and departmental peer and manager evaluations
IV. RETAIL STORE OPERATION PROJECT
The objective of the Retail Store Operation Project was to apply the concepts in
merchandising to the operation and profitability of a store. The profitability of the store was
primarily measured by gross margin, gross profit (loss) and shrinkage attained at the conclusion
of the laboratory’s operation for that quarter. Gross margin, gross profit and shrinkage goals
were determined based on guidelines set by national retail chains. The goals were as follows:
gross margin 35 percent or better; gross profit of 10 percent or better, and an inventory shrinkage
of two percent or less.
The first quarter that the laboratory was in operation, students were responsible for
developing a mission statement as well as policies for “The Store.” The Human Resources
department was responsible for coming up with an employee manual, setting the hours of
operation based on students’ availability and training.
Each Friday, the Accounting Department took a physical inventory to compare with that
week’s daily sales logs to determine if there were any problems that could be rectified
immediately. Furthermore, the Accounting Department compared the Z tape to the daily sales
logs to make sure that every sale was accounted for.
The Receiving and Shrinkage departments worked together to minimize internal and
external loss. When items were received they were checked in by the Receiving department and
shared with Shrinkage. If items were not in the box as noted by the invoice the vendor was
contacted. This procedure was also used when the goods came in damaged. Shrinkage, also
concerned with external loss, set up procedures for when customers came into the store.
The Merchandising Department was responsible for procuring merchandise for the
laboratory. The primary categories included soft lines such as clothing for men and women,
refreshments such as colas, water, and packaged snacks, and school supplies. For large ticket
items such as clothing and gifts, merchandisers purchased on a consignment basis and the items
sold were paid for at the end of the quarter. For merchandise that came from other sources
outside the University bookstore, merchandisers were responsible for marking up the
merchandise to secure a good gross margin but at a price that the target market expected to pay.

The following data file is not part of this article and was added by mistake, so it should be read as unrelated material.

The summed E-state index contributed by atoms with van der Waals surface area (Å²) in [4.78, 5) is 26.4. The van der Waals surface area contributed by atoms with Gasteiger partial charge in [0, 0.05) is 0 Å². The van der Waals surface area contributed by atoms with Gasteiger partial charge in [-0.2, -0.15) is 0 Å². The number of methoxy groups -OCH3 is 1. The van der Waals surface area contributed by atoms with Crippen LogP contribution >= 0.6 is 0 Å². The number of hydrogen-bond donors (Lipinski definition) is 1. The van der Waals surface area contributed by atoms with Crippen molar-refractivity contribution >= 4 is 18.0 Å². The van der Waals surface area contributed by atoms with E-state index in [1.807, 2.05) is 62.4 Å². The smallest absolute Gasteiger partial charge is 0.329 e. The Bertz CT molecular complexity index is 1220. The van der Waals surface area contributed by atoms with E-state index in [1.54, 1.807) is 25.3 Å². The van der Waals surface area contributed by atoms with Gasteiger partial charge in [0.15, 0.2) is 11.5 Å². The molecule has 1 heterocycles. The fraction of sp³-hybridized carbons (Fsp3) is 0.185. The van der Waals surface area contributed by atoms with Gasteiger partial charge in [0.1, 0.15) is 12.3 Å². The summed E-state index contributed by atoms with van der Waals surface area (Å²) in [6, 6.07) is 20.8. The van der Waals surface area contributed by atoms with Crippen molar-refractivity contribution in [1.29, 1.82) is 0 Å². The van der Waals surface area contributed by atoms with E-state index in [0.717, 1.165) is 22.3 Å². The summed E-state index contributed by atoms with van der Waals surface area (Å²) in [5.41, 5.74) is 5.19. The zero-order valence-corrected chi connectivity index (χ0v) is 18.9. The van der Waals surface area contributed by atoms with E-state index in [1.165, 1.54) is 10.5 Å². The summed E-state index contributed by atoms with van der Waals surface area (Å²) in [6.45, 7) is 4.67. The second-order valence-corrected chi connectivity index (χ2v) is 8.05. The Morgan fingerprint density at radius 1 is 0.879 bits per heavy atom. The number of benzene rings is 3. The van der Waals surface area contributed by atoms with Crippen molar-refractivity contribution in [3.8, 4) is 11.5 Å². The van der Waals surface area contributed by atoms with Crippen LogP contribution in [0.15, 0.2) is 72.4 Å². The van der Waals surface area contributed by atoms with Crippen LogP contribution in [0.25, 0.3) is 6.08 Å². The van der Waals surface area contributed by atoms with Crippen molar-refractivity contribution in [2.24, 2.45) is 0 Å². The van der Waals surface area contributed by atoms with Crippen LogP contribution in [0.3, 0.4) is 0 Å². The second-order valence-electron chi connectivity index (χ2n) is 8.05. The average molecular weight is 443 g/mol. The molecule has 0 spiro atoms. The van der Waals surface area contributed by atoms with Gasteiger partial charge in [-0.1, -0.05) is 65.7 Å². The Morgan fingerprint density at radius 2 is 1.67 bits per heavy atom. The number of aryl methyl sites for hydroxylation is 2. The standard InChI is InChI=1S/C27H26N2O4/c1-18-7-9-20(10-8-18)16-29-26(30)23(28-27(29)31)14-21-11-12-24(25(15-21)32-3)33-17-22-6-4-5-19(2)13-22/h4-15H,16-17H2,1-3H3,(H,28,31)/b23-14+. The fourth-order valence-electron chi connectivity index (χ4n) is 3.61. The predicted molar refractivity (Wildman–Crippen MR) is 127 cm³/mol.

Throughout the quarter, merchandisers would modify the price based on sales.
The Advertising and Promotions department was responsible for advertising the
laboratory throughout the campus and sent out press releases to seek coverage from the local
university and city newspapers. In addition to advertising, this department planned special
events such as booksignings, raffles, contests, and designer appearances. The objective of the
promotions was to increase store traffic and sales.
The Visual-merchandising department was responsible for setting up the ambiance of the
store and presenting the merchandise in the best possible manner. Displays were changed
weekly in the store as well as in remote areas such as the Student Union. It was determined that
merchandise should be displayed in the laboratory due to problems with external theft at remote
During the final weeks of the quarter, the Merchandising and Accounting departments
worked together to set up the closing physical inventory so that inventory valuation could be
conducted. After the last day of being opened, all student employees participated in taking
physical inventory. The numbers were calculated and compared to inventory received and sales
to determine shrinkage.
V. COURSE ASSIGNMENTS
Homework Assignments: In addition to running the retailing and merchandising laboratory
and in-class lectures, students were assigned homework problems to assist them in compiling
information about the operation of the store. The six homework assignments were mathematical
and accounting in nature and worth 75 points each for a total of 450 points. The homework was
done on an individual basis so students could learn first hand how to solve retail and
Retail Store Operation Report: This report involved the whole class and each department
of the retailing and merchandising laboratory. The report provided information on the store’s
operation for the quarter and included average markups, sales per square foot, turnover, vendors